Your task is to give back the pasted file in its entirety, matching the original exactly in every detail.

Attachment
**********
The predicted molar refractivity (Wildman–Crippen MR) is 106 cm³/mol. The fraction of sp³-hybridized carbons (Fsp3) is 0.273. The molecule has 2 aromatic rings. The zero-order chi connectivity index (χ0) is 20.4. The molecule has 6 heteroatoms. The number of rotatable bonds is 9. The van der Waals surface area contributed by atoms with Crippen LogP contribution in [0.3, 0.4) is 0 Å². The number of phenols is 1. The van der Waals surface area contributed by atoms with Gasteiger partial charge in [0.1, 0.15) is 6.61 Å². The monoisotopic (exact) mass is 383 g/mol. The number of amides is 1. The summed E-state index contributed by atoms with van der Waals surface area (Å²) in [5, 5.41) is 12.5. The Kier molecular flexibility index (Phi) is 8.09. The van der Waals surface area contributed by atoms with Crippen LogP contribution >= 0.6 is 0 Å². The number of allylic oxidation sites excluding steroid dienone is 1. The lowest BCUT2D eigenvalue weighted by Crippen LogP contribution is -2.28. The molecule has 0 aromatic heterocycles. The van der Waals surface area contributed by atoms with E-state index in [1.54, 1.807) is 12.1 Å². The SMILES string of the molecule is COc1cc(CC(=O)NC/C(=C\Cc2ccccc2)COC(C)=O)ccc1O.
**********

The predicted molar refractivity (Wildman–Crippen MR) is 106 cm³/mol. The fraction of sp³-hybridized carbons (Fsp3) is 0.273. The molecule has 2 aromatic rings. The zero-order chi connectivity index (χ0) is 20.4. The molecule has 6 heteroatoms. The number of rotatable bonds is 9. The van der Waals surface area contributed by atoms with Crippen LogP contribution in [0.3, 0.4) is 0 Å². The number of phenols is 1. The van der Waals surface area contributed by atoms with Gasteiger partial charge in [0.1, 0.15) is 6.61 Å². The monoisotopic (exact) mass is 383 g/mol. The number of amides is 1. The summed E-state index contributed by atoms with van der Waals surface area (Å²) in [5, 5.41) is 12.5. The Kier molecular flexibility index (Phi) is 8.09. The van der Waals surface area contributed by atoms with Crippen LogP contribution >= 0.6 is 0 Å². The number of allylic oxidation sites excluding steroid dienone is 1. The lowest BCUT2D eigenvalue weighted by Crippen LogP contribution is -2.28. The molecule has 0 aromatic heterocycles. The van der Waals surface area contributed by atoms with E-state index in [1.54, 1.807) is 12.1 Å². The SMILES string of the molecule is COc1cc(CC(=O)NC/C(=C\Cc2ccccc2)COC(C)=O)ccc1O.